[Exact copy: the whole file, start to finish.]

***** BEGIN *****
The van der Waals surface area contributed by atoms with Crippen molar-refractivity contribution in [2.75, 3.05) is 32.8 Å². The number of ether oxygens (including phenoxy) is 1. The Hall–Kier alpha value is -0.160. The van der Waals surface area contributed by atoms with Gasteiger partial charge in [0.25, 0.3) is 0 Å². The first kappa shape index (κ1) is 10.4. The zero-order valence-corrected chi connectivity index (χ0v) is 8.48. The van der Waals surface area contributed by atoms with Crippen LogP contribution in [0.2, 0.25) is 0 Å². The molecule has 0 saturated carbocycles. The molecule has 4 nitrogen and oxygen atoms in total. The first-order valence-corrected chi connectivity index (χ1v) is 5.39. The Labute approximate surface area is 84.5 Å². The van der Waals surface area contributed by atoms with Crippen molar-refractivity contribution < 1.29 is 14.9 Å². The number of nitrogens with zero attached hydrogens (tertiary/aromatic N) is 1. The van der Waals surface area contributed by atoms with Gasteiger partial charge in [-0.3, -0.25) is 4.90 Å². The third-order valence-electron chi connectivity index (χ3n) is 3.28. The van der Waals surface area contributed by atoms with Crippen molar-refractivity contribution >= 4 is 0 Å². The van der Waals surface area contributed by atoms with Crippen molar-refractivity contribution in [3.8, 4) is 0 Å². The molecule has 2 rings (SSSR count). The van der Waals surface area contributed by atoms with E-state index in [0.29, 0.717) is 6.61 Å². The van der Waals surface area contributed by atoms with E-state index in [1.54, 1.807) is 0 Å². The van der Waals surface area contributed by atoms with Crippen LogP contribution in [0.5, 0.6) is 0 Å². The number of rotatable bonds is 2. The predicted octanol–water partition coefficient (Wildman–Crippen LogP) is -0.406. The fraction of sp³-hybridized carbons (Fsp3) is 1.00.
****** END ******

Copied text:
The van der Waals surface area contributed by atoms with Crippen molar-refractivity contribution in [2.75, 3.05) is 32.8 Å². The number of ether oxygens (including phenoxy) is 1. The Hall–Kier alpha value is -0.160. The van der Waals surface area contributed by atoms with Gasteiger partial charge in [0.25, 0.3) is 0 Å². The first kappa shape index (κ1) is 10.4. The zero-order valence-corrected chi connectivity index (χ0v) is 8.48. The van der Waals surface area contributed by atoms with Crippen LogP contribution in [0.2, 0.25) is 0 Å². The molecule has 0 saturated carbocycles. The molecule has 4 nitrogen and oxygen atoms in total. The first-order valence-corrected chi connectivity index (χ1v) is 5.39. The Labute approximate surface area is 84.5 Å². The van der Waals surface area contributed by atoms with Crippen molar-refractivity contribution < 1.29 is 14.9 Å². The number of nitrogens with zero attached hydrogens (tertiary/aromatic N) is 1. The van der Waals surface area contributed by atoms with Gasteiger partial charge in [-0.3, -0.25) is 4.90 Å². The third-order valence-electron chi connectivity index (χ3n) is 3.28. The van der Waals surface area contributed by atoms with Crippen molar-refractivity contribution >= 4 is 0 Å². The van der Waals surface area contributed by atoms with Crippen molar-refractivity contribution in [3.8, 4) is 0 Å². The molecule has 2 rings (SSSR count). The van der Waals surface area contributed by atoms with E-state index in [0.29, 0.717) is 6.61 Å². The van der Waals surface area contributed by atoms with E-state index in [1.54, 1.807) is 0 Å². The van der Waals surface area contributed by atoms with Crippen LogP contribution in [0.5, 0.6) is 0 Å². The number of rotatable bonds is 2. The predicted octanol–water partition coefficient (Wildman–Crippen LogP) is -0.406. The fraction of sp³-hybridized carbons (Fsp3) is 1.00.